'hello world'
>>> add(3, " world")
Traceback (most recent call last): 
File "<stdin>", line 1, in ? 
File "<stdin>", line 2, in add
TypeError: unsupported operand type(s) for +: 'int' and 'str'

Readability Python is known for its readability. You can learn the syntax of Python in a day.

if x in (1, 2, 3, 7, 4): 
  print 'Not found'
  print 'found'

Rich data types Python has a lot of data-types built-in, which makes your life a lot easier. Take a dictionary for example

>>> d = {'name': 'Bond. James Bond!!', 'car': 'Aston Martin'}

You can use any hashable object as a dictionary key. To access a value just use

>>> d['name']
'Bond, James Bond!!'

For example, how to implement a graph in Python? Very easy, just use a 2D dictionary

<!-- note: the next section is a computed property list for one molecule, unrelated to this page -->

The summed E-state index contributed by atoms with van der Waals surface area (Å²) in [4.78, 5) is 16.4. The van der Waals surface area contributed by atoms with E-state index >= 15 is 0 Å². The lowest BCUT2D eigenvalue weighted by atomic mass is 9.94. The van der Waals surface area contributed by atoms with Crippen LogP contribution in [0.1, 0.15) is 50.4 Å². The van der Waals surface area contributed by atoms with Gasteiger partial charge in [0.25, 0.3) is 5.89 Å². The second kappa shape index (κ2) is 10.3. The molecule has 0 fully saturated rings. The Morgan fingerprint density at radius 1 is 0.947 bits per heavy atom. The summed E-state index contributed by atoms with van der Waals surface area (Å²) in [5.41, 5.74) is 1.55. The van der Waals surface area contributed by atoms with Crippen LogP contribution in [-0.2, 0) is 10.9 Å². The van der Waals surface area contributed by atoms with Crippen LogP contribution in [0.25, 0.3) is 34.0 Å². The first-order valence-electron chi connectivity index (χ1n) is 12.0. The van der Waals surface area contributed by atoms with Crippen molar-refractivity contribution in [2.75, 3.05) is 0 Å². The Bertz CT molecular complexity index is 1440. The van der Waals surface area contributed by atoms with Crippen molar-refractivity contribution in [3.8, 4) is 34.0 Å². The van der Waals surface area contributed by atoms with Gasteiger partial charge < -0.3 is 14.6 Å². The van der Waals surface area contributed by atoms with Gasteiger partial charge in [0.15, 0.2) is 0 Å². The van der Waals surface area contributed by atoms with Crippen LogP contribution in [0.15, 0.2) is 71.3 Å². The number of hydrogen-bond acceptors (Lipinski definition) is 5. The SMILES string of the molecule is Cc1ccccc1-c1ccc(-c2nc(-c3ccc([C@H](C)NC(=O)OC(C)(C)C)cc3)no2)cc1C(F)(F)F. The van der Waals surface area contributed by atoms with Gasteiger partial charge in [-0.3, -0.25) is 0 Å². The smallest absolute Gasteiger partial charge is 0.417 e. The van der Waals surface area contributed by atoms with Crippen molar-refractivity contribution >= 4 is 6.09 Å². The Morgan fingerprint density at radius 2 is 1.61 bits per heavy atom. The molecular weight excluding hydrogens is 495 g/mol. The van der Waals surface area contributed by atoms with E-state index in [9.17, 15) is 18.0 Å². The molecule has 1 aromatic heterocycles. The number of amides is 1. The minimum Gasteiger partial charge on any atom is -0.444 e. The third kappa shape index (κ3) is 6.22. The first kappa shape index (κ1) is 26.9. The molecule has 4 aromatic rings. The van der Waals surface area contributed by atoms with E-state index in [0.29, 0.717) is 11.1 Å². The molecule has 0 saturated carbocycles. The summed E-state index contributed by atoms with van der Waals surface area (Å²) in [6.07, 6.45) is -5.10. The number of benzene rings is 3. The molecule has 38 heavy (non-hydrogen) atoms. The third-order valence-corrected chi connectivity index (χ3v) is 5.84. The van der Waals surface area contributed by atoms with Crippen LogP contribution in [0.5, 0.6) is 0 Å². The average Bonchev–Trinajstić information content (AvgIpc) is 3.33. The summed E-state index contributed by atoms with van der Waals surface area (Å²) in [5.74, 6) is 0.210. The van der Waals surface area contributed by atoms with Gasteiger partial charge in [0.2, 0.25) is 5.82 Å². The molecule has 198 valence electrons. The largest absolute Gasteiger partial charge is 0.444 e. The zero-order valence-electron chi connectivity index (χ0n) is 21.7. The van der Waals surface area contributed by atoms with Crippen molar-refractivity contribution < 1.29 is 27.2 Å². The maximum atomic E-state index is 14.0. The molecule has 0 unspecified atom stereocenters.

graph = {'A': {'B': 14}, 'B': {'C': 3, 'D': 9}, 'C': None, 'D': None}

which represents this graph


To get the value of the edge from B-C, use

>>> graph['B']['C']

This was simple, right?

The story doesn't end here. You have also built-in data structures: list, tuple, set, etc. Learn how to use them instead of building your own inefficient variants.

Objects have types, variables don't!! As I mentioned before, Python is a strongly typed language, which means that you cannot treat one type as another. For example

>>> x = 0
>>> x.keys()
Traceback (most recent call last):
File "<stdin>", line 1, in ?
AttributeError: 'int' object has no attribute 'keys'

But, you can do the following

>>> x = 0
>>> x = {'name': 'Bond, James Bond!!'}